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Non-CD34+ cells, especially CD8+ cytotoxic T cells and CD56+ natural killer cells, rather than CD34 cells, predict early engraftment and better transplantation outcomes in patients with hematologic malignancies after allogeneic peripheral stem cell transplantation.
Biol Blood Marrow Transplant. 2006 Jul; 12(7):719-28.BB

Abstract

The effect of the transplant dose of each cell subset on engraftment kinetics and transplantation outcomes was evaluated in HLA-identical allogeneic peripheral blood stem cell transplantation (PBSCT). Sixty-nine patients were included in this retrospective study. Engraftment kinetics, transplantation outcomes, and immune reconstitution up to 1 year after transplantation were analyzed according to the transplant dose of CD34+ and non-CD34+ cells, including natural killer (NK) cells and CD8+ cytotoxic T (Tc) cells. An accelerated neutrophil engraftment was strongly associated with a higher transplant dose of NK cells (12 versus 16 days, P < .001) and Tc cells (13 versus 16 days, P < .001) but not CD34+ cells (P = .442). Survival analyses revealed a favorable prognosis for patients who received a higher dose of non-CD34+ cell subsets, rather than CD34+ cells, in terms of overall survival (OS; P = .024 for NK cells and .050 for Tc cells) and nonrelapse mortality (NRM; P = .005 for NK cells, .060 for Tc cells). In addition, a higher transplant dose of NK and Tc cells was correlated with a faster lymphoid reconstitution. In multivariate analyses, rapid neutrophil engraftment was correlated with a higher transplant dose of NK cells (P = .001) and Tc cells (P = .004). Moreover, an increased OS was associated with the NK cell dose (P = .007) and chronic graft-versus-host disease (P = .009), whereas a decreased NRM was associated with the NK dose (P = .024). In conclusion, in a PBSCT setting, a higher transplant dose of NK and Tc cells accelerated neutrophil engraftment, improved the immune reconstitution, and decreased NRM, thereby increasing OS after allogeneic PBSCT.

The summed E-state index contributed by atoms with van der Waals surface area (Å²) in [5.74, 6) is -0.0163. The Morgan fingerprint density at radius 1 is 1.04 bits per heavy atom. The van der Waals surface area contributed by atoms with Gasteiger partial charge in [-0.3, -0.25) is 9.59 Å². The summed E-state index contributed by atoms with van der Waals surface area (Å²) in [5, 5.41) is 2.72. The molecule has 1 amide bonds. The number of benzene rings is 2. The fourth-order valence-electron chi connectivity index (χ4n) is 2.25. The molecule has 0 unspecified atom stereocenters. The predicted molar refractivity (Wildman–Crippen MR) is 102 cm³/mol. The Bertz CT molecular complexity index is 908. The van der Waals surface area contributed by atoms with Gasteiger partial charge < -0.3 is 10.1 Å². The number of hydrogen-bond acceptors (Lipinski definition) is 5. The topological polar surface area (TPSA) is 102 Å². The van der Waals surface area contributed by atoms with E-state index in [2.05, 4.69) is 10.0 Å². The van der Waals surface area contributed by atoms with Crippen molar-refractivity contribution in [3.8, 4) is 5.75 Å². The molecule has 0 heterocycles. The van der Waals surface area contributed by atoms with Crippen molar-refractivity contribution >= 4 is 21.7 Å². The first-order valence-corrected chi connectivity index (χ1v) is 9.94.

Authors+Show Affiliations

Department of Hematology/Oncology, Kyungpook National University Hospital, Daegu, Korea.No affiliation info availableNo affiliation info availableNo affiliation info availableNo affiliation info availableNo affiliation info available

Pub Type(s)

Journal Article
Research Support, Non-U.S. Gov't

Language

eng

PubMed ID

16785061

Citation

Kim, Dong Hwan, et al. "Non-CD34+ Cells, Especially CD8+ Cytotoxic T Cells and CD56+ Natural Killer Cells, Rather Than CD34 Cells, Predict Early Engraftment and Better Transplantation Outcomes in Patients With Hematologic Malignancies After Allogeneic Peripheral Stem Cell Transplantation." Biology of Blood and Marrow Transplantation : Journal of the American Society for Blood and Marrow Transplantation, vol. 12, no. 7, 2006, pp. 719-28.
Kim DH, Won DI, Lee NY, et al. Non-CD34+ cells, especially CD8+ cytotoxic T cells and CD56+ natural killer cells, rather than CD34 cells, predict early engraftment and better transplantation outcomes in patients with hematologic malignancies after allogeneic peripheral stem cell transplantation. Biol Blood Marrow Transplant. 2006;12(7):719-28.
Kim, D. H., Won, D. I., Lee, N. Y., Sohn, S. K., Suh, J. S., & Lee, K. B. (2006). Non-CD34+ cells, especially CD8+ cytotoxic T cells and CD56+ natural killer cells, rather than CD34 cells, predict early engraftment and better transplantation outcomes in patients with hematologic malignancies after allogeneic peripheral stem cell transplantation. Biology of Blood and Marrow Transplantation : Journal of the American Society for Blood and Marrow Transplantation, 12(7), 719-28.